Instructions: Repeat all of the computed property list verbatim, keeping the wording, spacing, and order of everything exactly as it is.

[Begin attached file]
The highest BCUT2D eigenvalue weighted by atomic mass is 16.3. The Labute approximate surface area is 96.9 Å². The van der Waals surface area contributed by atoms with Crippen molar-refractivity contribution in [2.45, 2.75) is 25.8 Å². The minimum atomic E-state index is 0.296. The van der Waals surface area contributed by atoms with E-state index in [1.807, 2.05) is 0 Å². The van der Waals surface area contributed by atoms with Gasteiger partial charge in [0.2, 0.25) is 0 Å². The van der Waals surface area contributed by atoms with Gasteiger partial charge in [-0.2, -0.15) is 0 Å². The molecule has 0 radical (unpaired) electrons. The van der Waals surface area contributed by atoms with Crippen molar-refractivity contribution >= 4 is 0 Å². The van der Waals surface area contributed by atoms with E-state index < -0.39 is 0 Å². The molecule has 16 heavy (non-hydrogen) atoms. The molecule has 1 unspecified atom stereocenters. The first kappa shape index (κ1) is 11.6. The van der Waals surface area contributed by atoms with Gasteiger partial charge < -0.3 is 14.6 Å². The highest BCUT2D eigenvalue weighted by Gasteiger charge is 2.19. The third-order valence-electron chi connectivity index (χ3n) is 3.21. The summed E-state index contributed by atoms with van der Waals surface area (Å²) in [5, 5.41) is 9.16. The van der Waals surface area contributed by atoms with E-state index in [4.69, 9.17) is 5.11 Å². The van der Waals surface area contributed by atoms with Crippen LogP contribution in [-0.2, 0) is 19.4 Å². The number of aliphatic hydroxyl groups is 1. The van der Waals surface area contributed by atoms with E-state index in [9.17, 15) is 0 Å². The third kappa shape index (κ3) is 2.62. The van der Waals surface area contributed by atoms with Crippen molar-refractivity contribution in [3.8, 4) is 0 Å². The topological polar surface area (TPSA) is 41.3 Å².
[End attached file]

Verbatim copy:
The highest BCUT2D eigenvalue weighted by atomic mass is 16.3. The Labute approximate surface area is 96.9 Å². The van der Waals surface area contributed by atoms with Crippen molar-refractivity contribution in [2.45, 2.75) is 25.8 Å². The minimum atomic E-state index is 0.296. The van der Waals surface area contributed by atoms with E-state index in [1.807, 2.05) is 0 Å². The van der Waals surface area contributed by atoms with Gasteiger partial charge in [0.2, 0.25) is 0 Å². The van der Waals surface area contributed by atoms with Gasteiger partial charge in [-0.2, -0.15) is 0 Å². The molecule has 0 radical (unpaired) electrons. The van der Waals surface area contributed by atoms with Crippen molar-refractivity contribution >= 4 is 0 Å². The van der Waals surface area contributed by atoms with E-state index < -0.39 is 0 Å². The molecule has 16 heavy (non-hydrogen) atoms. The molecule has 1 unspecified atom stereocenters. The first kappa shape index (κ1) is 11.6. The van der Waals surface area contributed by atoms with Gasteiger partial charge < -0.3 is 14.6 Å². The highest BCUT2D eigenvalue weighted by Gasteiger charge is 2.19. The third-order valence-electron chi connectivity index (χ3n) is 3.21. The summed E-state index contributed by atoms with van der Waals surface area (Å²) in [5, 5.41) is 9.16. The van der Waals surface area contributed by atoms with E-state index in [4.69, 9.17) is 5.11 Å². The van der Waals surface area contributed by atoms with Crippen LogP contribution in [-0.2, 0) is 19.4 Å². The number of aliphatic hydroxyl groups is 1. The van der Waals surface area contributed by atoms with E-state index in [9.17, 15) is 0 Å². The third kappa shape index (κ3) is 2.62. The van der Waals surface area contributed by atoms with Crippen molar-refractivity contribution in [3.8, 4) is 0 Å². The topological polar surface area (TPSA) is 41.3 Å².